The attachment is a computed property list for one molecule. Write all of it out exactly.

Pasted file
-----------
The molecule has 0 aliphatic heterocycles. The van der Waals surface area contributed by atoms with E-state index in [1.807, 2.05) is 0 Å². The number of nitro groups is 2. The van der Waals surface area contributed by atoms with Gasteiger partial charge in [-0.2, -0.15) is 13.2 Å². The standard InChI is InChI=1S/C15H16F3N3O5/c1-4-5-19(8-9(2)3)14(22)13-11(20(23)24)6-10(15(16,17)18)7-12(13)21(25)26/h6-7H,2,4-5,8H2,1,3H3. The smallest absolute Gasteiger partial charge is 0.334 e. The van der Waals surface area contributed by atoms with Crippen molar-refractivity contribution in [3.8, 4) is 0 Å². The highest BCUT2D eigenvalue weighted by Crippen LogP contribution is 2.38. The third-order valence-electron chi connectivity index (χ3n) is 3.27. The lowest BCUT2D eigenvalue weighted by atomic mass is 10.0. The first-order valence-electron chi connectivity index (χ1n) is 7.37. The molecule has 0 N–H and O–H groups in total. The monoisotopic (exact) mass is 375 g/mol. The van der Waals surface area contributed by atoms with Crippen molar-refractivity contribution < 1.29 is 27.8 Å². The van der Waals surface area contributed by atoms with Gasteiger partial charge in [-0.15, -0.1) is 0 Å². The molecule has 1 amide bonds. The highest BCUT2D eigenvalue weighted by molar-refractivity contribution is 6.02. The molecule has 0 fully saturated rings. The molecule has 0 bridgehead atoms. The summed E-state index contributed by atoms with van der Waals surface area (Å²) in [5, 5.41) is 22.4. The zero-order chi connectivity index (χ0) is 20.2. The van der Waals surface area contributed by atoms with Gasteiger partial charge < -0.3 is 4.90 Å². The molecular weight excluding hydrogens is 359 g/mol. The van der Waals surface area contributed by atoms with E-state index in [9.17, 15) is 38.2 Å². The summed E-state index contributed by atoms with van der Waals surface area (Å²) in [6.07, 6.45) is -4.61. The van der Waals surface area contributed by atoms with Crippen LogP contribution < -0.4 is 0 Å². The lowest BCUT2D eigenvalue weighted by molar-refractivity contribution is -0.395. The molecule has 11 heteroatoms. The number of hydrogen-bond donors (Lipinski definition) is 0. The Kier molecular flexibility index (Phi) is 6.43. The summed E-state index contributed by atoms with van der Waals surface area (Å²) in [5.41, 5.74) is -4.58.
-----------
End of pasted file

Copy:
The molecule has 0 aliphatic heterocycles. The van der Waals surface area contributed by atoms with E-state index in [1.807, 2.05) is 0 Å². The number of nitro groups is 2. The van der Waals surface area contributed by atoms with Gasteiger partial charge in [-0.2, -0.15) is 13.2 Å². The standard InChI is InChI=1S/C15H16F3N3O5/c1-4-5-19(8-9(2)3)14(22)13-11(20(23)24)6-10(15(16,17)18)7-12(13)21(25)26/h6-7H,2,4-5,8H2,1,3H3. The smallest absolute Gasteiger partial charge is 0.334 e. The van der Waals surface area contributed by atoms with Crippen molar-refractivity contribution in [3.8, 4) is 0 Å². The highest BCUT2D eigenvalue weighted by Crippen LogP contribution is 2.38. The third-order valence-electron chi connectivity index (χ3n) is 3.27. The lowest BCUT2D eigenvalue weighted by atomic mass is 10.0. The first-order valence-electron chi connectivity index (χ1n) is 7.37. The molecule has 0 N–H and O–H groups in total. The monoisotopic (exact) mass is 375 g/mol. The van der Waals surface area contributed by atoms with Crippen molar-refractivity contribution < 1.29 is 27.8 Å². The van der Waals surface area contributed by atoms with Gasteiger partial charge in [-0.15, -0.1) is 0 Å². The molecule has 1 amide bonds. The highest BCUT2D eigenvalue weighted by molar-refractivity contribution is 6.02. The molecule has 0 fully saturated rings. The molecule has 0 bridgehead atoms. The summed E-state index contributed by atoms with van der Waals surface area (Å²) in [5, 5.41) is 22.4. The zero-order chi connectivity index (χ0) is 20.2. The van der Waals surface area contributed by atoms with Gasteiger partial charge < -0.3 is 4.90 Å². The molecular weight excluding hydrogens is 359 g/mol. The van der Waals surface area contributed by atoms with E-state index in [9.17, 15) is 38.2 Å². The summed E-state index contributed by atoms with van der Waals surface area (Å²) in [6.07, 6.45) is -4.61. The van der Waals surface area contributed by atoms with Crippen LogP contribution < -0.4 is 0 Å². The lowest BCUT2D eigenvalue weighted by molar-refractivity contribution is -0.395. The molecule has 11 heteroatoms. The number of hydrogen-bond donors (Lipinski definition) is 0. The Kier molecular flexibility index (Phi) is 6.43. The summed E-state index contributed by atoms with van der Waals surface area (Å²) in [5.41, 5.74) is -4.58.